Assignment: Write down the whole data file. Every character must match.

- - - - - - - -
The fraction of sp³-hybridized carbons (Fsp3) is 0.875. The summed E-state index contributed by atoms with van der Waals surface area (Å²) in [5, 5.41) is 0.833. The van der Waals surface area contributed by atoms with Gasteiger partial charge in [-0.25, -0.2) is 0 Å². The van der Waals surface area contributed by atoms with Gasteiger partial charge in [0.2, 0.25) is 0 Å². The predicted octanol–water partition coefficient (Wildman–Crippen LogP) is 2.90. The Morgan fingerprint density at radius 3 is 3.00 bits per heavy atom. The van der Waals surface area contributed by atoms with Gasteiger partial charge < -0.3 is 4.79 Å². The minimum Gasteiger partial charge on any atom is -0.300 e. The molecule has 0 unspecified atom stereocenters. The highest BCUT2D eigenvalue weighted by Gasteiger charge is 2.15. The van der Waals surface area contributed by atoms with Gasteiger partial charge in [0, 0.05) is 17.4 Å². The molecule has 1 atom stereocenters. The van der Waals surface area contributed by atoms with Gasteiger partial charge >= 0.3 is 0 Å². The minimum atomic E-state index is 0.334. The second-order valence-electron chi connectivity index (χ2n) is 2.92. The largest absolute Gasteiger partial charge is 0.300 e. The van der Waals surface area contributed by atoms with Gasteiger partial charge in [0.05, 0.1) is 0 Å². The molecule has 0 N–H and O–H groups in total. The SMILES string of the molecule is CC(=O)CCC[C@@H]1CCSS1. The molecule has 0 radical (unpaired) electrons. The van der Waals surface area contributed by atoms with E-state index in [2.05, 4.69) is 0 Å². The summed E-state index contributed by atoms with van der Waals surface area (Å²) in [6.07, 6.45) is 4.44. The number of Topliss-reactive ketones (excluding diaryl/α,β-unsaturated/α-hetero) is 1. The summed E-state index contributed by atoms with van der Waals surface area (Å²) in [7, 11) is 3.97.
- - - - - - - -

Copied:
The fraction of sp³-hybridized carbons (Fsp3) is 0.875. The summed E-state index contributed by atoms with van der Waals surface area (Å²) in [5, 5.41) is 0.833. The van der Waals surface area contributed by atoms with Gasteiger partial charge in [-0.25, -0.2) is 0 Å². The van der Waals surface area contributed by atoms with Gasteiger partial charge in [0.2, 0.25) is 0 Å². The predicted octanol–water partition coefficient (Wildman–Crippen LogP) is 2.90. The Morgan fingerprint density at radius 3 is 3.00 bits per heavy atom. The van der Waals surface area contributed by atoms with Gasteiger partial charge < -0.3 is 4.79 Å². The minimum Gasteiger partial charge on any atom is -0.300 e. The molecule has 0 unspecified atom stereocenters. The highest BCUT2D eigenvalue weighted by Gasteiger charge is 2.15. The van der Waals surface area contributed by atoms with Gasteiger partial charge in [0, 0.05) is 17.4 Å². The molecule has 1 atom stereocenters. The van der Waals surface area contributed by atoms with Gasteiger partial charge >= 0.3 is 0 Å². The minimum atomic E-state index is 0.334. The second-order valence-electron chi connectivity index (χ2n) is 2.92. The largest absolute Gasteiger partial charge is 0.300 e. The van der Waals surface area contributed by atoms with Gasteiger partial charge in [0.05, 0.1) is 0 Å². The molecule has 0 N–H and O–H groups in total. The SMILES string of the molecule is CC(=O)CCC[C@@H]1CCSS1. The molecule has 0 radical (unpaired) electrons. The van der Waals surface area contributed by atoms with E-state index in [2.05, 4.69) is 0 Å². The summed E-state index contributed by atoms with van der Waals surface area (Å²) in [6.07, 6.45) is 4.44. The number of Topliss-reactive ketones (excluding diaryl/α,β-unsaturated/α-hetero) is 1. The summed E-state index contributed by atoms with van der Waals surface area (Å²) in [7, 11) is 3.97.